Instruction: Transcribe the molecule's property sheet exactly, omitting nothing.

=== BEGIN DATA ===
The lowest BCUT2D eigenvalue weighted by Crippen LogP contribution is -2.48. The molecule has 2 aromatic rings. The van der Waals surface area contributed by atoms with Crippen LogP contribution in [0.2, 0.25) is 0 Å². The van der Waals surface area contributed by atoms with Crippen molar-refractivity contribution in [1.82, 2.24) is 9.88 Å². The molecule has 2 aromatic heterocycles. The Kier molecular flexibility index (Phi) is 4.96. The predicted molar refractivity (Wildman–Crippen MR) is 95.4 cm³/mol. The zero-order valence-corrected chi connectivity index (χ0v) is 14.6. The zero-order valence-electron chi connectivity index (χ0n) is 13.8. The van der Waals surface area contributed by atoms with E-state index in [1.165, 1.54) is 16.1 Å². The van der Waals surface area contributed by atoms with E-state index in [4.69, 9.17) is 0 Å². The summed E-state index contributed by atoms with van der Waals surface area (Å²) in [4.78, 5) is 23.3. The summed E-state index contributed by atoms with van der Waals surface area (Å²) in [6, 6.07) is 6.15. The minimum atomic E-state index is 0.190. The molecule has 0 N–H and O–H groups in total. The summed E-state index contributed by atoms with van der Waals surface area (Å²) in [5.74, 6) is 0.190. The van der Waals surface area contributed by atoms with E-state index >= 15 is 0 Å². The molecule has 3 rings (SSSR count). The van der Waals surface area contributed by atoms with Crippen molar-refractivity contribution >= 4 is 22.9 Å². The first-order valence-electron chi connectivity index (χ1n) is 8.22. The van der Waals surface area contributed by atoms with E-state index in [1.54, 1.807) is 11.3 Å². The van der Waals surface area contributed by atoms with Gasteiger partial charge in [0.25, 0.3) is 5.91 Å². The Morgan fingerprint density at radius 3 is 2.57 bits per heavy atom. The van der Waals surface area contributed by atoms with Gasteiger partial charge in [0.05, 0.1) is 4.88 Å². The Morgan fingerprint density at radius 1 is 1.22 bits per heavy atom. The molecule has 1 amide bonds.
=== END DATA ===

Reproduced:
The lowest BCUT2D eigenvalue weighted by Crippen LogP contribution is -2.48. The molecule has 2 aromatic rings. The van der Waals surface area contributed by atoms with Crippen LogP contribution in [0.2, 0.25) is 0 Å². The van der Waals surface area contributed by atoms with Crippen molar-refractivity contribution in [1.82, 2.24) is 9.88 Å². The molecule has 2 aromatic heterocycles. The Kier molecular flexibility index (Phi) is 4.96. The predicted molar refractivity (Wildman–Crippen MR) is 95.4 cm³/mol. The zero-order valence-corrected chi connectivity index (χ0v) is 14.6. The zero-order valence-electron chi connectivity index (χ0n) is 13.8. The van der Waals surface area contributed by atoms with E-state index in [1.165, 1.54) is 16.1 Å². The van der Waals surface area contributed by atoms with E-state index in [4.69, 9.17) is 0 Å². The summed E-state index contributed by atoms with van der Waals surface area (Å²) in [4.78, 5) is 23.3. The summed E-state index contributed by atoms with van der Waals surface area (Å²) in [6, 6.07) is 6.15. The minimum atomic E-state index is 0.190. The molecule has 0 N–H and O–H groups in total. The summed E-state index contributed by atoms with van der Waals surface area (Å²) in [5.74, 6) is 0.190. The van der Waals surface area contributed by atoms with E-state index >= 15 is 0 Å². The molecule has 3 rings (SSSR count). The van der Waals surface area contributed by atoms with Crippen molar-refractivity contribution >= 4 is 22.9 Å². The first-order valence-electron chi connectivity index (χ1n) is 8.22. The van der Waals surface area contributed by atoms with E-state index in [1.54, 1.807) is 11.3 Å². The van der Waals surface area contributed by atoms with Gasteiger partial charge in [0.25, 0.3) is 5.91 Å². The Morgan fingerprint density at radius 3 is 2.57 bits per heavy atom. The van der Waals surface area contributed by atoms with Gasteiger partial charge in [0.05, 0.1) is 4.88 Å². The Morgan fingerprint density at radius 1 is 1.22 bits per heavy atom. The molecule has 1 amide bonds.